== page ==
Sleeveless workouts no longer prohibited at the Pulse
C/O ŞULE MAKAROĞLU
A new dress code for the Pulse Fitness Centre now allows students to wear tanktops and sleeveless shirts.
Each year, students at McMaster University pay an annual fee for membership to the Pulse Fitness Centre. At the Pulse, students have access to a wide range of fitness equipment and recreational programming.
In the past, to enter the Pulse, not only was membership required, but students also had to adhere to other rules and regulations of the centre. This included wearing proper athletic footwear and a full shirt with sleeves.
However, on Aug. 25, 2021, the Pulse announced that the centre’s dress code is being updated. Students are now allowed to wear sleeveless shirts and tank tops.
In previous years, the dress code at the Pulse has been up for much discussion amongst students.
Lee-Anne Wilson, wellness and fitness coordinator at the Pulse, said that following complaints, petitions and student feedback that the staff members have received over these years, an update to the dress code now felt like the right time.
Wilson explained that the school had initially decided on the previous dress code due to findings from an old study that dates back over 20 years. The study noted that people tend to be more comfortable in the gym when other members are dressed more conservatively. This was especially the case for novice exercisers or those who are new to the gym and may be feeling more uncomfortable.
With the welcoming of students back on to campus following school closure in March of 2020 due to COVID-19, McMaster now faces two cohorts of undergraduate students who are unfamiliar with campus facilities. In addition to all the previous concerns students had expressed in the past, Wilson explained that the centre felt this was the perfect opportunity to implement a new dress code.
“It felt like this was a good time to do something that student members in particular would be happy about,” said Wilson.
Aside from consulting with other staff members within McMaster, Wilson said that the centre also conducted research into other university gyms and commercial gyms to compare the school’s dress code with others.
“I went out to other universities in Ontario to find out if there were anyone who had a dress code that was as strict as ours and at this point, we were the only one left, so that tells you something,” explained Wilson.
Victoria Cirone, a fourth-year kinesiology student and fitness instructor at the Pulse, said although the previous dress code did not cause too much of a hindrance for her, she is glad that it has been changed.
“I didn’t mind having to wear a t-shirt . . . It really [came down to] when I was really sweating and working hard sort of thing, where I felt it was physically uncomfortable,” Cirone explained.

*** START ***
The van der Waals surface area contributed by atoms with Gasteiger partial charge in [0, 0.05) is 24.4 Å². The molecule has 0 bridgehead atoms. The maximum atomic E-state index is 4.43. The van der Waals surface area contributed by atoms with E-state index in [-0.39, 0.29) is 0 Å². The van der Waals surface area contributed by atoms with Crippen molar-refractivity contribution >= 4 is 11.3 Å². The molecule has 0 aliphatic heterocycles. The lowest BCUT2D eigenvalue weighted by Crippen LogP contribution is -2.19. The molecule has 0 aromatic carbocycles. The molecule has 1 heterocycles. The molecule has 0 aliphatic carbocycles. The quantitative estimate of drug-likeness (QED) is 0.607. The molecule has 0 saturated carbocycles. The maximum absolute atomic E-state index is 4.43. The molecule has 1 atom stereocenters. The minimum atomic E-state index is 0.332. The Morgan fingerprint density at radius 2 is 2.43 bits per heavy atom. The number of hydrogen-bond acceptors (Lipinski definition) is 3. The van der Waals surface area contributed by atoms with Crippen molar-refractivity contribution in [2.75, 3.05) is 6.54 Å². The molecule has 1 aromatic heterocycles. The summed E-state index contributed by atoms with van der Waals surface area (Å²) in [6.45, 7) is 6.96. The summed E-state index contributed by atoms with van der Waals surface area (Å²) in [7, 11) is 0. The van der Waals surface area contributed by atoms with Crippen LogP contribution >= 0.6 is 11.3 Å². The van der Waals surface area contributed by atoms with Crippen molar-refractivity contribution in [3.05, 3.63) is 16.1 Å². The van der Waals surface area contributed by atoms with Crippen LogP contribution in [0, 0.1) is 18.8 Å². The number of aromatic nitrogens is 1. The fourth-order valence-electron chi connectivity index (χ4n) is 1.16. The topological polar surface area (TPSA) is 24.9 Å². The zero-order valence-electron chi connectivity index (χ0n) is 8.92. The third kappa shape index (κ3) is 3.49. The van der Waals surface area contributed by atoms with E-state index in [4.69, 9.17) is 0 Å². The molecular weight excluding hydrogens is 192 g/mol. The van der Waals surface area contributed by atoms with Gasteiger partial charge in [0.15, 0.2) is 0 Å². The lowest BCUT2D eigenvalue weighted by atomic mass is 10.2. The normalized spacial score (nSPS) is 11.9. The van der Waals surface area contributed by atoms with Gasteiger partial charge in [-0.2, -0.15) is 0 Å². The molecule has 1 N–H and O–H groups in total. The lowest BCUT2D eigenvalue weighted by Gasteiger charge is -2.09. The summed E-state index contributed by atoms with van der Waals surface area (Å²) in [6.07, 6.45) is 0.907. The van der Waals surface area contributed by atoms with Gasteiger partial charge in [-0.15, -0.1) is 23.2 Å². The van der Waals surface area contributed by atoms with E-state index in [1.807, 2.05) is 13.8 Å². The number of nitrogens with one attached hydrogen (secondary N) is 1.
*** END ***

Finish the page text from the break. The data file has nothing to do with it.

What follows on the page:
As of now, nobody has expressed negative concerns about the dress code change or a desire to keep the previous dress code.
On the other hand, Wilson and Cirone both said responses to this change from students have been extremely positive.
Students have already begun considering the new dress code as they arrive at the gym in their workout attire.
“Some people are wearing t-shirts. Some people are wearing tank tops . . . It’s a mix, but it feels like people are wearing what they want to wear,” said Wilson.
Aside from the new dress code, due to the COVID-19 pandemic, the Pulse has also been operating with a different set of protocols. Students who want to use gym equipment at the centre need to sign up for a one and a half-hour time slot at one of three locations. This includes the Sport Hall Pulse, Pop-Up Pulse and Track Pulse.
Sign-ups open 48 hours ahead of time and students are required to always wear a mask indoors.
Although wearing a mask during workouts might not always be comfortable, Cirone expressed that she is in agreement with the protocol as she understands it helps keep everyone safe.
“My thinking is, if this is the way I’ll keep myself and other people safe, so be it,” explained Cirone. “[I]f it’s what we got to do to prevent outbreaks and covid and that sort of thing, I’m all for it.”
Cirone also suggested that students can consider bringing an extra mask to change during their workout in order to feel more comfortable if their masks get too sweaty.
Currently, Cirone has been teaching fitness classes virtually but has also taught outdoor classes during the summer in person.
For Cirone, both in-person and virtual classes have their own set of benefits.
“[When you’re in-person] you get to actually see people face-to-face and there was more engagement and feedback . . . Whereas now, virtually, I get to join people at home where it might be a more comfortable setting for different folks,” said Cirone.
Although navigating fitness programs and other services offered at the Pulse has not been easy with the ongoing pandemic, Wilson expressed that she is most thankful for how cooperative and patient students have been.
“I really [want to] say thank you to the McMaster community and our student members who have just been so fantastic, understanding and accommodating. We’ve been working really hard. It [hasn’t] been easy for anybody in a [public service] business to get through this,” said Wilson. "It’s been a joy to see everybody back in the gym, being active and being able to have that outlet while they’re on campus.”